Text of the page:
In the words of Retibe Bilal: “Life is beautiful. Resist, set a goal and never stop!”
Date: Wednesday, June 20, 2018
Retibe Bilal is a Syrian refugee who has lived in Gaziantep, near Turkey’s border with Syria, since 2013. She describes how the SADA Women-only Centre, which provides livelihood skills and psycho-social services to refugee and local women in Gaziantep, helped her build her self-confidence, learn new skills, and transform herself. Established and managed by UN Women, the SADA Women-only Centre is run in partnership with the International Labour Organization (ILO), the Association for Solidarity with Asylum Seekers and Migrants (SGDD-ASAM), and the Gaziantep Metropolitan Municipality, with financial support from the European Union (EU) Regional Trust Fund in Response to the Syrian Crisis, the 'Madad Fund', and the Government of Japan.
I got married when I was 21. I was a housewife in a very conservative community in Halep, Syria. When I couldn’t get pregnant for eight years, my husband married another woman. I lived with them and their children. We moved to Turkey in 2013, fleeing the conflict in Syria. Living with my husband and his second wife was like being in prison. I wasn’t allowed to go out – even if it was to the hospital. Not speaking Turkish was a serious challenge, too, it made feel isolated. One day, my husband suddenly divorced me. I was totally emotionally destroyed, weak and lost the will to live.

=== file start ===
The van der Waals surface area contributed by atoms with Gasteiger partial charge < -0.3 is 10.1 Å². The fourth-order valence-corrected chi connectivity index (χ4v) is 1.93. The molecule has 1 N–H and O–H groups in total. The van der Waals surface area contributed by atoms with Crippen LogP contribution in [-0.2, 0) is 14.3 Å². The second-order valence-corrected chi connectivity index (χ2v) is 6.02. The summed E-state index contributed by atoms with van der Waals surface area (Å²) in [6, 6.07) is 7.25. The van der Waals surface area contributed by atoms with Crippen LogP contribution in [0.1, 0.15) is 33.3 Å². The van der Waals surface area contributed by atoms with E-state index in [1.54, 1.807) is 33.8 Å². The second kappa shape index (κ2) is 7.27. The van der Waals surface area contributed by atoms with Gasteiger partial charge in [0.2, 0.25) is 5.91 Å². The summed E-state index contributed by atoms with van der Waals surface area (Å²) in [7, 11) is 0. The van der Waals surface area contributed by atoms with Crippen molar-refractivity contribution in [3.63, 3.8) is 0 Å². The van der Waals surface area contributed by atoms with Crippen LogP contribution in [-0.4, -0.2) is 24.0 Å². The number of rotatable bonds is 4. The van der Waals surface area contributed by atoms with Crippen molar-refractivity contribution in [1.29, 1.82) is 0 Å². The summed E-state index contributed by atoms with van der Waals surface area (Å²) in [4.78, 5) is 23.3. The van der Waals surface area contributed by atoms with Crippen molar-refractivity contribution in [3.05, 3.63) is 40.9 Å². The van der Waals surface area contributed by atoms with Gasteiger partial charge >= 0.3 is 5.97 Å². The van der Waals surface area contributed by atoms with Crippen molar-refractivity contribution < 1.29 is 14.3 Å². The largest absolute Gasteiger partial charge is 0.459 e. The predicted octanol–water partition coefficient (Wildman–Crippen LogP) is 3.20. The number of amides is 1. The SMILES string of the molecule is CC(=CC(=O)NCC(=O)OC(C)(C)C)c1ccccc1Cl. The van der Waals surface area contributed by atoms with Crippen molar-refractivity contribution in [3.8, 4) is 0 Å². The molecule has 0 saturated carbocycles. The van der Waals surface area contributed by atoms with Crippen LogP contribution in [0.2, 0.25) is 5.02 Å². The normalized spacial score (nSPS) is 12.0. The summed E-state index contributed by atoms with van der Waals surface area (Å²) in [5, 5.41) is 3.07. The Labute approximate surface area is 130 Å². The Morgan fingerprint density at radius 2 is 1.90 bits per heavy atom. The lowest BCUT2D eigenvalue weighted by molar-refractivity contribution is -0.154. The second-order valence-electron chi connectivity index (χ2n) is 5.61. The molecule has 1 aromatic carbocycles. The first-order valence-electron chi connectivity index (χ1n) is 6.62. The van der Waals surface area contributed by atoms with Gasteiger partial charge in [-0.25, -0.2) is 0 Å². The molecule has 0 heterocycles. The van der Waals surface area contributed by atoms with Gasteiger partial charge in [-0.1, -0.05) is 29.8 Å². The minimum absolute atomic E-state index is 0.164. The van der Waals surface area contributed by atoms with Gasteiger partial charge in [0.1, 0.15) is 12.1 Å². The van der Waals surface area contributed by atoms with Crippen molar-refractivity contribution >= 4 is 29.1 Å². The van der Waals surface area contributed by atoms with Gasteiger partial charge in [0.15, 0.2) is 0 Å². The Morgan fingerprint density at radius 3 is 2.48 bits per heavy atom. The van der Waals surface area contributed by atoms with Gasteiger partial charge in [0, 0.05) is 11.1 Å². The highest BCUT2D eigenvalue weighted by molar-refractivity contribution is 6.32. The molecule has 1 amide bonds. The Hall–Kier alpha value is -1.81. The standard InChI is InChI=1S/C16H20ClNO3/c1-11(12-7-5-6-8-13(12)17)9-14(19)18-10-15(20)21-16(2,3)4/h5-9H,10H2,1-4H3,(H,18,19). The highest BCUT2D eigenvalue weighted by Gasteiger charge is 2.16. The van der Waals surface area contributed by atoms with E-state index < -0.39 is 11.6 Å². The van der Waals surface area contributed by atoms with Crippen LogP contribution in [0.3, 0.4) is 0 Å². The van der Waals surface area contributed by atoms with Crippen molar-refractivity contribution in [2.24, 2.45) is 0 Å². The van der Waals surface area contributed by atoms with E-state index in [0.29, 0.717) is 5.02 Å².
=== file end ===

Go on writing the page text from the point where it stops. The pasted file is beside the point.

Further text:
My life took a turn when a Syrian neighbour who is a member of Women of Future Committee, a network of Syrian women refugees working to empower women refugees since 2015, told me about the SADA Women-only Centre. At first, my family didn’t want me to go to the Centre by myself as I was a divorced woman. It took some time to convince them. Now, they see my improvement since I’ve started going to the Centre and are happy.
I took part in gender equality training at the SADA Centre and received social and legal consultations. This transformed me. The committee and the SADA Centre helped me build my self-confidence and empowered me. I discovered my abilities, learnt my place in society and about my rights. I started to speak up and stand up for my rights. On International Women’s Day, 8 March, the SADA Centre hosted a women-only festival where I read a poem I wrote and took part in a theatre play. I now feel a totally different person, someone who has goals and is useful to society.
One day, the SADA Centre called me about a World Health Organization (WHO) project that was training home care nurses for Syrian elderly and disabled refugees. That call completely changed my life. I registered for the training without hesitation. Once I complete the training, I will work as a home care nurse.
My eyes fill with tears when I think how the SADA Centre has contributed to my personal development and transformed my life. Many people told me that I was a lost cause and would never succeed.
Now, despite my current difficult condition, I have goals in my life. I will work, earn a livelihood and continue to improve myself. And then, I will get a driving license and buy a car!
I’d like to say to all refugee women: Being a refugee woman doesn’t mean that you are weak. You have a strong and determined woman within you. Don’t give up no matter how difficult the conditions are. Be confident and strong. Life is beautiful. Resist, set a goal and never stop!”